‘Where are you from originally’: The cruel optimism of the precarious Irish public sphere in Melatu Uche Okorie’s “Under the Awning”

By Dr Deirdre Flynn

In “Dual Citizenship” Denise Chaila declares that “there are some people who will spend their whole lives, looking for a definition of home.” Since the citizenship referendum of 2004, many of those born in Ireland are no longer entitled to call the country of their birth their home. Melatu Uche Okorie’s debut collection This Hostel Life (2018) gives voice to this precarious public sphere of contemporary Ireland. Focusing on the story “Under the Awning” this article will detail how Ireland’s citizenship laws have created what Sara Ahmed would call “strange encounters” in how we see the nation (3). This move to create a blood boundary between migrants and Irish has created what Ronit Lentin calls a “racial state of exception,” a state perfectly detailed by Okorie in her pointed story (440).

For the narrator of “Under the Awning,” there is a cruel optimism in her actions, as within the framed narrative she is caught in the repeated dismissal of her experiences. She is outside, unnamed and impeded by the liminality of her existence within the Irish state. She is locked out of being Irish, a fact highlighted further by the colour of her skin. The structural inequality of both her temporal space in the writing group and the fictional space of her story is unfamiliar to those outside the state of exception. Okorie details the plurality of our contemporary state, and the precarious position of those locked out of Ireland through citizenship laws.

Citizenship Referendum

In 2004, the Irish people were asked to vote on a constitutional amendment on the right to Irish citizenship. After the Good Friday Agreement of 1998, anyone born on the island of Ireland was entitled to citizenship, expanding the right to ‘membership of “the nation” to “all people born on the island of Ireland” (Lentin 618). During the period of the Celtic Tiger (approx. 1996 – 2008) economic buoyancy and high employment lead to large numbers of inward migration. This also coincided with a growing number of people seeking international protection in Ireland, leading to the foundation of the deeply appalling Direct Provision system in 2000. The neo-liberalist Celtic Tiger agenda meant that the divide between rich and poor grew, and a short-lived slowdown of the economy in 2003 created concern over inward migration. When cases came before the courts requesting leave to remain for immigrant parents of Irish-born children, citizens of the state, the Minister of Justice stepped in to re-define Irish citizenship.

The 2004 referendum focused on inward migrants, and in particular, pregnant migrants, claiming they were travelling to Ireland deliberately to get Irish citizenship for their children. No data was provided to back up this rhetoric “of ‘flooding’ and ‘pushing the system to the brink’,” and Governmental policy moved “to deport all migrant parents of Irish children citizens” including 20 children who were citizens of the state (Lentin 622)[1]. This situation continues today, with many children born in Ireland threatened with deportation. Cases such as Eric Zhi Ying Mei Xue and 10 cases in February, 2020, highlight the precarious position these children inhabit. 

The result of this referendum, which passed by 79%, left children born to migrant parents in what Giorgio Agamben would call a “state of exception”:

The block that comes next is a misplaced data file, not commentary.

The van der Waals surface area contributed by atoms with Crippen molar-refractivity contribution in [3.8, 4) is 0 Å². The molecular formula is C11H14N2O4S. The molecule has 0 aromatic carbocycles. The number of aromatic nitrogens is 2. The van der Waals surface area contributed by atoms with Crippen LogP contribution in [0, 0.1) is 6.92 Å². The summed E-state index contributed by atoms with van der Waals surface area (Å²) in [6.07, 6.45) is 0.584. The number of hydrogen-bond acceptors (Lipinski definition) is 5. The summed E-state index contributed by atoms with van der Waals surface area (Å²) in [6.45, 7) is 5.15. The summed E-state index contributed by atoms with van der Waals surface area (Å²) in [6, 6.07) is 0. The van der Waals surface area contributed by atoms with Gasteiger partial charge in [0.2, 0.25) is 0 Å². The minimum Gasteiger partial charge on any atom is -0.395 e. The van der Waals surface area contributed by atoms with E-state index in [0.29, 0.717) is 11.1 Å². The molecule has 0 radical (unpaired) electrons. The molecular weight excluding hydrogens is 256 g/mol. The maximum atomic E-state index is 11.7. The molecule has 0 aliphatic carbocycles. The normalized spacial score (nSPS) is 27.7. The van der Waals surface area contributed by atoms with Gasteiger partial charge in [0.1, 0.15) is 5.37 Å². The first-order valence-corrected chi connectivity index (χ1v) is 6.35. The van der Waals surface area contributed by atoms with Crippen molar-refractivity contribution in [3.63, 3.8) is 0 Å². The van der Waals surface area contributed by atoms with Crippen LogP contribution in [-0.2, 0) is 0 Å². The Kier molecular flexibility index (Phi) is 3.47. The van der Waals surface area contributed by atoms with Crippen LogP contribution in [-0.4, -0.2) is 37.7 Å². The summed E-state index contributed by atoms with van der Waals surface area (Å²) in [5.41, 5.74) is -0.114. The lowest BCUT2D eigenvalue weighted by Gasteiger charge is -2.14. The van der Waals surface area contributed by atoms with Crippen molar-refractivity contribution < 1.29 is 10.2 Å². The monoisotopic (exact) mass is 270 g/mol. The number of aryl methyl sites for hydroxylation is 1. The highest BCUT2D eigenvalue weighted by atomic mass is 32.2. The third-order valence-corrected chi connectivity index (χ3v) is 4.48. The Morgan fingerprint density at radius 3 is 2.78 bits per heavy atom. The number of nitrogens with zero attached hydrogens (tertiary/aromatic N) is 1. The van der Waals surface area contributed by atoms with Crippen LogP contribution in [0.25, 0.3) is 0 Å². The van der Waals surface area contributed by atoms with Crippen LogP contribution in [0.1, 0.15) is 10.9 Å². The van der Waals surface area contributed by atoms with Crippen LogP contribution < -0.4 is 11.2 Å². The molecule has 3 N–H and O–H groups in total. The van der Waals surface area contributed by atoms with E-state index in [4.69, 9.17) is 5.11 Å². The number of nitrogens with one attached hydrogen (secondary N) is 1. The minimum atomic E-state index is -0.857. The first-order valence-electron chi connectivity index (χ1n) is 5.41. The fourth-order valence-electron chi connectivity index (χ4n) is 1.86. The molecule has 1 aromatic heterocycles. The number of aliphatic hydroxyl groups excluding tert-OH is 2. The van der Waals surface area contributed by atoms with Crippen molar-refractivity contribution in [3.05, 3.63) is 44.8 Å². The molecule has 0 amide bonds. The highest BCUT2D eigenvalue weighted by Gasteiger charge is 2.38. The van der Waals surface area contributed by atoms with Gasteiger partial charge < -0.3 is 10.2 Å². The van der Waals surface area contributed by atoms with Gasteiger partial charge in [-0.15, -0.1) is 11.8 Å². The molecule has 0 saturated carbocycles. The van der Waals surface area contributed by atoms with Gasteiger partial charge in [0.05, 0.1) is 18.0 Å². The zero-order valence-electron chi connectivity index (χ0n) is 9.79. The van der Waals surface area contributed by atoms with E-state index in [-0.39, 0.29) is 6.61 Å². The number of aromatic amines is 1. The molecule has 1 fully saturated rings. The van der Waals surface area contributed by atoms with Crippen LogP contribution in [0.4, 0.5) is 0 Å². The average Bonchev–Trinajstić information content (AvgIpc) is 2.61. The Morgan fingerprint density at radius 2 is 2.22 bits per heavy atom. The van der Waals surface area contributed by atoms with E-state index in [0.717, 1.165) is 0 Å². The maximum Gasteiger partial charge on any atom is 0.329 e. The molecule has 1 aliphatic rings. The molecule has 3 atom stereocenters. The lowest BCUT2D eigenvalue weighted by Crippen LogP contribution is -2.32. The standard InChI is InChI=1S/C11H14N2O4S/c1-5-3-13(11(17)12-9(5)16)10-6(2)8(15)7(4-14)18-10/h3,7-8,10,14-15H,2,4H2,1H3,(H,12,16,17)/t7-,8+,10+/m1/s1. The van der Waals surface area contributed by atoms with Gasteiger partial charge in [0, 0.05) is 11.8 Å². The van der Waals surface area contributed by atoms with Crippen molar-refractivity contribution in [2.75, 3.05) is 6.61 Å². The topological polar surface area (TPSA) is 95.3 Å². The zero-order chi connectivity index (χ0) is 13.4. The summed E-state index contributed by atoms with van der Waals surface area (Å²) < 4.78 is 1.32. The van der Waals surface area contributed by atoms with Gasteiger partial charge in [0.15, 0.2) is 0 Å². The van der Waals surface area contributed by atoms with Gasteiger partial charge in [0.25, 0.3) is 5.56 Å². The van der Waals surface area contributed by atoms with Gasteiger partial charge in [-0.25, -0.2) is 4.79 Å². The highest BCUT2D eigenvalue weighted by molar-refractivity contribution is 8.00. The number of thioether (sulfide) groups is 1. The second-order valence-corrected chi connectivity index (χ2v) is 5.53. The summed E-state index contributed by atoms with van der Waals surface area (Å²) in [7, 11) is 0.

a zone of indistinction between outside and inside, exception and rule, licit and illicit, in which the very concepts of subjective right and juridical protection no longer made any sense. (Agamben 168)

In this indistinct space, children are made aliens in the country of their birth. This biopolitical decision discriminates against children born to immigrants, and controls who can define themselves as Irish within the nation, making, of children born in Ireland to migrant parents, “one who does not belong in a nation space, and who is already defined as such by the Law” (Ahmed 3). As such, the citizenship referendum allowed the Government to control who is included in the defining of the nation, thereby also controlling “the repertoire of images which allows the concept of the nation to come into being in the first place” (Ahmed 98). Those outside the image of the nation exist within the state of exception, a precarious public sphere.

This is what Judith Butler would call a “tactical” decision to manage the population, forcing certain bodies into precarity, by defining them as lesser than Irish citizens:

Whether explicitly stated or not, every political effort to manage populations involves a tactical distribution of precarity, more often than not articulated through an unequal distribution of precarity, one that depends on dominant norms regarding whose life is grievable and worth protecting and whose life is ungrievable, or marginally or episodically grievable and so, in that sense, already lost in part or in whole, and thus less worthy of protection and sustenance (Butler 148).

These decisions, now enshrined in our constitution, create a structure of inequality that defines certain migrants, particularly those from the global south, as “less worthy” to Ireland.

‘Under The Awning’

Okorie’s story was first published in her 2018 collection This Hostel Life. “Under the Awning” is one of three stories in the volume, and also features in Sinéad Gleeson’s anthology The Art of the Glimpse (2020). This framed narrative focuses on a young female writer who is presenting her work to her writing group. The narrator is unnamed, but the story she presents to the group provides hints that it may be based on her own personal experience of being a black woman in Ireland. Her use of a second person narrator for her story, as well as her response to the group’s complete dismissal of the racism experienced by the narrator, suggests the truth in the narrative. In both the story she presents, and the frame, the girl experiences the double denial of this racism.